Josh Sinton

Predicate Trio
Iluso Records IR CD 14

Fish from Hell

Moby Dick Wanted

Mr Morezon 015

Overcoming the limitations of having the baritone saxophone as the one front line instrument backed by a two-person rhythm section is a challenge aptly met by the trios featured here. Still each constitutes the program in a diverse fashion. The American Predicate Trio with reedist Josh Sinton, cellist Christopher Hoffman and drummer Tom Rainey offers a low-key audit of the extended techniques that can be expressed from aggregate pitches and timbres of the three instruments. Just as Sinton sometimes breaks up the tripartite interaction by switching to bass clarinet, the French players on Moby Dick Wanted each uniquely extend their instrumental textures. Fabien Duscombs adds percussion implements to his drum set; bassist Sébastien “Bakus” Bacquias extends his tones with loops; and Marc Démereau plays musical saw (!) as well as baritone saxophone.

The Toulouse-based Fish from Hell (FfH) trio was organized to play as part of the musical spectacle which gives the CD its name. And throughout 10 tracks the players jump from a swing undercurrent to a compendium of pops, buzzes, twangs, ruffs and crunches. Some pieces, such as “La Chasse” are based around near-straight-ahead swing, with Démereau’s fluid cries mixing with a walking bass line and inventive double-stroke drumming. The irregular contours of the narrative are eventually pulled out to a coda of melodic string swipes. In contrast, a track such as “Moby Dick” luxuriates in its unconventional tone extensions from signal-processed beeps and peeps, twanging string scrapes, rattling ratcheting and maracas-like percussion interjections and reed cries that accelerate past penny whistling textures to banshee wails. Reed overblowing split tones and low–pitches share space with tremolo string strums and drum clip-clops with some tracks such as “Les Obsessions d'Achab” becoming so pressurized and sonically violent that when the bassist and drummer hits a modified Rock beat it almost becomes a pleasant respite.

Without visuals no idea of how the live show evolved is possible. But the wild and wooliness expressed surely must have propelled the action. Among the standout expositions which appear to define the FfH identity are pieces like “Rivages Barbares” and the more extended “Deep”, where Démereau’s prowess on musical saw comes into play. A spell-binding eerie timbre assails the former coupled with string-buzzing Metal insinuations. Blustery baritone saxophone honks and chromatic double bass plunks suggest that the currents unleashed on “Deep” can be deadly as well as bottom directed. But a bass solo with sharpened bow thrusts and whining saw cries moderate the theme enough to express connection. Furthermore the brief conclusion confirms that dual expression.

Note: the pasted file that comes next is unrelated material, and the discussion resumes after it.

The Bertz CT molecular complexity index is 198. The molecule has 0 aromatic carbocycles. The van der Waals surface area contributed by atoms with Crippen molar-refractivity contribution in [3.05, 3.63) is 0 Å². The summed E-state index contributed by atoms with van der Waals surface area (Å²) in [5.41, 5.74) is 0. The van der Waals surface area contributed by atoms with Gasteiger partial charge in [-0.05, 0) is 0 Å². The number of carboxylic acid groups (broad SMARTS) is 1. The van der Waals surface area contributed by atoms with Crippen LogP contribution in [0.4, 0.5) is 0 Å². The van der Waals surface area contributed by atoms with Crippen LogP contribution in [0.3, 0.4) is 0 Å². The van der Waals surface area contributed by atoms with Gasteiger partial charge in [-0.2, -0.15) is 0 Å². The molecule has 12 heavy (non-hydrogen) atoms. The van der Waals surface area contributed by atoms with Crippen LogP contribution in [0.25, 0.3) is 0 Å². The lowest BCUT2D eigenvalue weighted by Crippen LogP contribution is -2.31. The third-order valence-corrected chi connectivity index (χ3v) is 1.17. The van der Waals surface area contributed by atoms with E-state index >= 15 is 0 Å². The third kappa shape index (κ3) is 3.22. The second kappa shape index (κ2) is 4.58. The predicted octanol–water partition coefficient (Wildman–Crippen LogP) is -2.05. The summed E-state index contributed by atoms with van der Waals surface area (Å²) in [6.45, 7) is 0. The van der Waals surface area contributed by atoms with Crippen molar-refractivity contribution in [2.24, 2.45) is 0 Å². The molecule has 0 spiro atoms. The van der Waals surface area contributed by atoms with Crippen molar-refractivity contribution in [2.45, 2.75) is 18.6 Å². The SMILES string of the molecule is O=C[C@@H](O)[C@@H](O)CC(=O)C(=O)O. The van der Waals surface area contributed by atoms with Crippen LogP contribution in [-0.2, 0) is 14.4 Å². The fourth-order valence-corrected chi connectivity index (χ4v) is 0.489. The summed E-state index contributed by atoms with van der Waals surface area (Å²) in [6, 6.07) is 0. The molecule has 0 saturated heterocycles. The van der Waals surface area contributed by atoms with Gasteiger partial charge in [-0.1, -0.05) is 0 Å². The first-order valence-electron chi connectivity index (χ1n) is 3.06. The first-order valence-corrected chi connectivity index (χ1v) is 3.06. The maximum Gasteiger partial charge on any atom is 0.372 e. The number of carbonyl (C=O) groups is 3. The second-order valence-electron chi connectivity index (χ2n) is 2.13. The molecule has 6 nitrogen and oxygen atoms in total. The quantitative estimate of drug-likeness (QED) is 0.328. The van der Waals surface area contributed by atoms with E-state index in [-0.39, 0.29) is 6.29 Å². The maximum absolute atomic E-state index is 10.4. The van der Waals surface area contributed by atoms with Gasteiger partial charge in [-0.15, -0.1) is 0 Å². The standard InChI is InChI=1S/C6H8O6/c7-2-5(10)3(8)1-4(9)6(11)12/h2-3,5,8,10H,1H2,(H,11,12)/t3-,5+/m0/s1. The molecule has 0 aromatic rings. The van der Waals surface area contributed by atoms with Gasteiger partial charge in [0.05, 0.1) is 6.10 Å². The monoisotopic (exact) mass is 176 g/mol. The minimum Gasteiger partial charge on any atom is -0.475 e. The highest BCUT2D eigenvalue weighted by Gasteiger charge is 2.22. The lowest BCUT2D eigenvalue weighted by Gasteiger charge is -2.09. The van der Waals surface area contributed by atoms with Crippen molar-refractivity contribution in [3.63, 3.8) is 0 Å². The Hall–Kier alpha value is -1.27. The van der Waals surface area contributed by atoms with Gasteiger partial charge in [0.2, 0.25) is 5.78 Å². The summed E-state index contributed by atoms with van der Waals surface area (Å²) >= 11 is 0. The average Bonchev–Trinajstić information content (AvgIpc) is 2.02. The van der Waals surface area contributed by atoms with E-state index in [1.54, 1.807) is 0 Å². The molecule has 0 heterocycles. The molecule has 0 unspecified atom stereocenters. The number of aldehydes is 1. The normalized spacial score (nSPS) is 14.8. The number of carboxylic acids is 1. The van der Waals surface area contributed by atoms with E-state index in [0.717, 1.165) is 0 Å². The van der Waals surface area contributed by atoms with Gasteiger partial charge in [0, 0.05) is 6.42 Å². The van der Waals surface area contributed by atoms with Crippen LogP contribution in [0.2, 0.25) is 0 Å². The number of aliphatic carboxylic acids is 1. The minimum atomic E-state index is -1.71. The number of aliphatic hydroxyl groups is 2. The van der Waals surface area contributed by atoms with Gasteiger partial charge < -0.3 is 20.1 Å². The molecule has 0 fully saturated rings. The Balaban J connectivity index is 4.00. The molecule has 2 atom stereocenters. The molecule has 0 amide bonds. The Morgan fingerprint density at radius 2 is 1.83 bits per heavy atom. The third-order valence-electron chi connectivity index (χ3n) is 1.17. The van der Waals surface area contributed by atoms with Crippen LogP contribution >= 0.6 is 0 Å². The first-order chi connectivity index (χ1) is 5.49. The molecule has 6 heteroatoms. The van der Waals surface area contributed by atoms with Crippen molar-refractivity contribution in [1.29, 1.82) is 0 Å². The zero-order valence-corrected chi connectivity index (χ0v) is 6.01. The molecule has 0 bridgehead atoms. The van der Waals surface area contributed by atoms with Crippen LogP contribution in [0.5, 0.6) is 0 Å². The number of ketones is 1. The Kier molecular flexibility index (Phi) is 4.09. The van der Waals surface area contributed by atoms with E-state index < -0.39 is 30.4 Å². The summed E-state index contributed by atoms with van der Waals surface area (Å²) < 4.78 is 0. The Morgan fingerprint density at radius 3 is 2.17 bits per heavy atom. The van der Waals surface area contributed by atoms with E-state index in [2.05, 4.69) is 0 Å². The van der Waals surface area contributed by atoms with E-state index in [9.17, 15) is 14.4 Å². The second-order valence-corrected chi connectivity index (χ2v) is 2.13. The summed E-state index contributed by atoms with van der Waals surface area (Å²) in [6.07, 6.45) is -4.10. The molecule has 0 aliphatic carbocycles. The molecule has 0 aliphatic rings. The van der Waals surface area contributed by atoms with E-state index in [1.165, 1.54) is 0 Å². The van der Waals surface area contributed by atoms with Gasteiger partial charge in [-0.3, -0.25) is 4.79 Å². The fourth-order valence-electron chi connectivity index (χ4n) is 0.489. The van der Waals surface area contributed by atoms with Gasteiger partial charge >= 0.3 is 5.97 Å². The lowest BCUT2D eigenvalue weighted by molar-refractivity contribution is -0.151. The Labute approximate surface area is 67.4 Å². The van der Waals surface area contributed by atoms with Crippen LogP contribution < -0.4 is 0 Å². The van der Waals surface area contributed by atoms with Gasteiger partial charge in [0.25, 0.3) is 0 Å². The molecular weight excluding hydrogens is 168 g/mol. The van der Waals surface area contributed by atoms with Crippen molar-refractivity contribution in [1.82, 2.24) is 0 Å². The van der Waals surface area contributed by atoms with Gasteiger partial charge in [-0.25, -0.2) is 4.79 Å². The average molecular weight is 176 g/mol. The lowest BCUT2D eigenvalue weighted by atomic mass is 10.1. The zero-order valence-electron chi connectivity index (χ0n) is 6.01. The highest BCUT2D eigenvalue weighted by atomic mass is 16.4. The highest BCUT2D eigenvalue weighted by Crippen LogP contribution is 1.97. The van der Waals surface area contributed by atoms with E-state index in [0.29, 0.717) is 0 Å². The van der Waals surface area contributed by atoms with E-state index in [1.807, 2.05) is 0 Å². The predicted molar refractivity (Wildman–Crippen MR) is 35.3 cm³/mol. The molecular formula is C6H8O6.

On the other CD, the New York-based trio appears positively traditional. Except that the distinctive blending of pizzicato cello sweeps and lowing and whining from the reed instruments results in an idiosyncratic blend far beyond Sinton’s more tune-oriented combos like Ideal Bread. When Hoffman alternates between plucked string clips and slurry Arco vibrations joins with the understated drum animation of Rainey, the dexterous sequences they output set up anything the reedist can blow. At the same time as a track like “Bell-ell-ell-ell-ells” confirms, the trio doesn’t alter timbres for their own sakes. Rainey’s resonating back beat and the repetition of the tune’s head at its conclusion confirms its Jazz roots. Not adverse to harmonies, three-part and otherwise, the trio’s flexibility and tune linkage is emphasized on a track like “Propulse”. True to the title Sinton spends his time blowing and overblowing patterns at breakneck speed, but the resulting snorts and yelps don’t phase the rhythm section pumps, which would be appropriate as the soundtrack of a TV cop show.

Pacing and harmonies are also important in the evolving track development. Supple overtones resulting from spiccato cello thrusts evolve in double counterpoint with saxophone or bass clarinet textures, no matter how altissimo tones slur or low-pitched ones swell. The nuance and power of the three is fully exhibited on “A Dance” and “Unreliable Mirrors”. Eventual reed smoothness harmonizing with string motifs on “A Dance” are presaged by the pace-setting low-pitches of Hoffman in the introduction. One of the more unconventional narratives, “Unreliable Mirrors” abuts irregularly vibrated drum rolls and cymbal coloration with sul ponticello string strokes to set up coloratura bass clarinet whines and tongue slaps. Following silence in the middle section, the reed exposition is reborn as chalumeau baritone saxophone blowing. With double-stopping cello movement the piece climaxes in splays and strokes that set up a groove even as it exposes sound colors.

Proving that created by the right players a compendium of low pitches can supply as much musical variety as those from a collection of varied pitched instruments are these two sessions. They can pique your senses singly or together.

—Ken Waxman

Track Listing: Predicate: 1. Mersible 2. Bell-ell-ell-ell-ells 3. Taiga 4. A Dance 5. blockblockblock 6. Unreliable Mirrors 7. Propulse 8. Idonal 9. Plumbum.

Personnel: Predicate: Josh Sinton (baritone saxophone and bass clarinet); Christopher Hoffman (cello) and Tom Rainey (drums)

Track Listing: Moby: 1, Océans 2. La Chasse 3. Récifs 4. Rivages Barbares 5. Moby Dick 6. Struggle 7. Le calme avant la Tempête 8. Deep 9. Les Obsessions d'Achab 10. Le Naufrage

Personnel: Moby: Marc Démereau (baritone saxophone and musical saw); Sébastien “Bakus” Bacquias (bass and loops) and Fabien Duscombs (drums and percussion)